Addressing the public, whether written, spoken, online, on television or in the newspapers, are the strongest force behind shaping national identity, and those tools are available in Saudi Arabia. What is missing in Saudi society is a strong engine that motivates the formation of Saudi identity itself. We do not have enough public figures that emphasize the positive features of the country and society. What we have is unconstructive criticism of current social trends and institutions, which socialisers tend to fuel, or disingenuous and over the top praise of state figures, a phenomenon that is jokingly referred to as the ‘act of drumming’. We do not have enough individuals that the youth can look up, individuals that one can boast about and hope to become like one day or stand beside in the service of the country.
The Saudi media does from time to time project a notion of Saudi identity with inspiring and moving words and images of unity and loyalty. This could be a hint that there is willingness among the people to form a cohesive identity. But those images and words only carry entertainment value. There is no content behind them that reflects the reality that citizens face within the nation. Efforts should focus on simple things that if taken advantage of ,such as the National Dialogue’s ‘Temken’ project, could foster a better sense of identity. The Temken project calls on the nation’s youth to participate in other programs to express their ideas and engage in dialogue with different sectors, in the hopes of benefiting their communities. More of this type of encouragement and inclusion of the youth in building and developing the nation is needed as it does help foster national identity. The private sector and businessmen have the capabilities to create ample opportunities to gain from rising young minds, to include them in building the economy and the country. That is their responsibility as Saudi individuals.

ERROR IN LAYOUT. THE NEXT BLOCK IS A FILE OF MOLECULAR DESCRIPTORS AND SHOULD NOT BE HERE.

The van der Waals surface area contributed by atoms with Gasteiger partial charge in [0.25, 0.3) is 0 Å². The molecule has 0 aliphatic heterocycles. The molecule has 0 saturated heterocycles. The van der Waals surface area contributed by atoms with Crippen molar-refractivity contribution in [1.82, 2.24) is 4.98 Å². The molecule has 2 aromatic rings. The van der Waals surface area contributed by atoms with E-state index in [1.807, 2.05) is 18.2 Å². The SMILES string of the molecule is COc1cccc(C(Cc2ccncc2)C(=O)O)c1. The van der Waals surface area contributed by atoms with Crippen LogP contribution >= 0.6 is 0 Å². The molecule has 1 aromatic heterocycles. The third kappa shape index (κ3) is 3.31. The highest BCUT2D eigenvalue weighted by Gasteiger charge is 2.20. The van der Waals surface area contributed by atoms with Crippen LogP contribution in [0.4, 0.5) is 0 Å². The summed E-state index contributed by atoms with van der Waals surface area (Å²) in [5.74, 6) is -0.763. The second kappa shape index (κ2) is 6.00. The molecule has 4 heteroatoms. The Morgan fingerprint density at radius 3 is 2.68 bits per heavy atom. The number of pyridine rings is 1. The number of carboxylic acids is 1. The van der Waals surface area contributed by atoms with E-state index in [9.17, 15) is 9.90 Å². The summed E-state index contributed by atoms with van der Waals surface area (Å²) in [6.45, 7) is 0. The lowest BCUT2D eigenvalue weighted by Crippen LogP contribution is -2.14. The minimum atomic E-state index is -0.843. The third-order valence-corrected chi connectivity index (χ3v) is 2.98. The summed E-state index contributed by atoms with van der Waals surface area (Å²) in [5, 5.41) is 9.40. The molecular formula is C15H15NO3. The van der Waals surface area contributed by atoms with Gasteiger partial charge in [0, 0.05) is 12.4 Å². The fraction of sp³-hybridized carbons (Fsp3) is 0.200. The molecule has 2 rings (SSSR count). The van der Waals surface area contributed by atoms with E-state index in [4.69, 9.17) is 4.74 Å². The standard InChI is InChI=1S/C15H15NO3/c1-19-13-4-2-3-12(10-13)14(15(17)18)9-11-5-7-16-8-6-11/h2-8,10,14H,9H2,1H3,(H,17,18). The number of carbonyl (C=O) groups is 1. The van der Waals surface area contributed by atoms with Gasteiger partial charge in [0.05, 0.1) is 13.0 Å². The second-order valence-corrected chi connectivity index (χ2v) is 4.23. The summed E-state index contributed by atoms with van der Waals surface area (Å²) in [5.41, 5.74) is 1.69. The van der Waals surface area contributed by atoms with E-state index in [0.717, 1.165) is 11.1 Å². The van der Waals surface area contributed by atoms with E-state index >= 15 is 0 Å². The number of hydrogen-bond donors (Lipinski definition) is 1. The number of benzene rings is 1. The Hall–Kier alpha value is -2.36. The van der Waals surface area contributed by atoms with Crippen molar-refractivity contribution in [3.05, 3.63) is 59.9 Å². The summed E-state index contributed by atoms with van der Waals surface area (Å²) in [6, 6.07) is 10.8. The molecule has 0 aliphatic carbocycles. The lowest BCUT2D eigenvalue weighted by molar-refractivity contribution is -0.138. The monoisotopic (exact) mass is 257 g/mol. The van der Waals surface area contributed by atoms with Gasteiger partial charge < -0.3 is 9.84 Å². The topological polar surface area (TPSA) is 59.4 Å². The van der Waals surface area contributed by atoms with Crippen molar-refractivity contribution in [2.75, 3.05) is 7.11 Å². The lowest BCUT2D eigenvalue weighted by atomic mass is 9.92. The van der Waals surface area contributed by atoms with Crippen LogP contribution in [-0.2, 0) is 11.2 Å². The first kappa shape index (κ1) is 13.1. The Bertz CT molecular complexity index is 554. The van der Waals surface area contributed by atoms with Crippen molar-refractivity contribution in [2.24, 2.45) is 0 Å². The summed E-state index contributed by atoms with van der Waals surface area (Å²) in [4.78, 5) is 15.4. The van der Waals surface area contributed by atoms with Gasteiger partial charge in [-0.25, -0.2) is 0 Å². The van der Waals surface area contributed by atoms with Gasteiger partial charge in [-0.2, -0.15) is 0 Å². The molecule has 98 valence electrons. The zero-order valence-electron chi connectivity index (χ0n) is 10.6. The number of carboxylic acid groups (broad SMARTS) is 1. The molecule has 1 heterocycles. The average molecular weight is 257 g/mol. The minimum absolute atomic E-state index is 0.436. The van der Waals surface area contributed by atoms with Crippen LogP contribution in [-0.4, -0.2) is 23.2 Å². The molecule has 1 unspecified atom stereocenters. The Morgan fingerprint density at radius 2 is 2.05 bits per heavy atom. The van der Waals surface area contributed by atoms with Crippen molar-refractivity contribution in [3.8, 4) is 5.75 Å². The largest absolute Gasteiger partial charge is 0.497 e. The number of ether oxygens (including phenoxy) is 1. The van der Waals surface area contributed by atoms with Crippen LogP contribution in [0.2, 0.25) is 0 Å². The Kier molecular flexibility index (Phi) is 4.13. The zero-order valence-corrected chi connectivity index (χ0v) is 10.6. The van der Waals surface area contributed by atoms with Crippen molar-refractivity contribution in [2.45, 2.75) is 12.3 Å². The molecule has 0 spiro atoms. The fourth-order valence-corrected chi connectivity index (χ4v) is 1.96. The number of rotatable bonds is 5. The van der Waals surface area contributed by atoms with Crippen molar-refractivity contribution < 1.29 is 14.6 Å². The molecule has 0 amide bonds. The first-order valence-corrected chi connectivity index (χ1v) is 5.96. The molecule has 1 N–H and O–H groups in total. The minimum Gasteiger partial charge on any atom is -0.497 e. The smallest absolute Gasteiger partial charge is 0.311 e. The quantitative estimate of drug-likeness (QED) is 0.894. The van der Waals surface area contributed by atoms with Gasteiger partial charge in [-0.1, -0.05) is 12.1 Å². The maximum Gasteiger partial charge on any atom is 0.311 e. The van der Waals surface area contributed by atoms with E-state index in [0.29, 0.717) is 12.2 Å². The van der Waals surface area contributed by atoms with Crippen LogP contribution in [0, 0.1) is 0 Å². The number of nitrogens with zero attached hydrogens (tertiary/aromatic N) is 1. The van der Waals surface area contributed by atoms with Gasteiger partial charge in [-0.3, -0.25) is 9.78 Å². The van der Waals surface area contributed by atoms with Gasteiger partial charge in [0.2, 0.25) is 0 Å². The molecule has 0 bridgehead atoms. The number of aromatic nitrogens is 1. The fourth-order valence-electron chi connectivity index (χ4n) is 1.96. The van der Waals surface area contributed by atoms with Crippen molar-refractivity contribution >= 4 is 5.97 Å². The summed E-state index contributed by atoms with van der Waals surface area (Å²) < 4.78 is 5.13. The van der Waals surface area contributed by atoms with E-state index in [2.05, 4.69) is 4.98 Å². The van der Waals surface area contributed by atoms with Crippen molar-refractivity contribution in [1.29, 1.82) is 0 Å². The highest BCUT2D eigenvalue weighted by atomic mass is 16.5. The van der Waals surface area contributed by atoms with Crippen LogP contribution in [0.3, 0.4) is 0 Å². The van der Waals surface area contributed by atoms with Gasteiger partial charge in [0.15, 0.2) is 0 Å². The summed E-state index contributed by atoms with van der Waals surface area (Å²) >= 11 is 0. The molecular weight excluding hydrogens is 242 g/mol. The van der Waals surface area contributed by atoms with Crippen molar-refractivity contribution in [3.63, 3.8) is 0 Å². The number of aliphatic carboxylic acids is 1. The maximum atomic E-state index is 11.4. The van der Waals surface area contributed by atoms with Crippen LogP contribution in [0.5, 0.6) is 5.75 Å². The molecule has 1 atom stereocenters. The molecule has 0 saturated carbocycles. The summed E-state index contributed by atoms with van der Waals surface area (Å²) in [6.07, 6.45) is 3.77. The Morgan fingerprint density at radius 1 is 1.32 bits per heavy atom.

A positive example of forming a national identity is the UAE. Even though the UAE is a different case with several different factors, its successes are worth considering. If one were to look back six years ago to the UAE, one would not know what it meant to be an Emirati, especially given that expatriates compose 80% of the population. Today, however, after working hard to highlight and promote Emirati identity, no one living in the country would disagree that the sense of Emirati identity today is stronger than it was six or seven years ago. The state has done an excellent job in attempting to foster a sense of belonging among its people, using unity to forge national identity.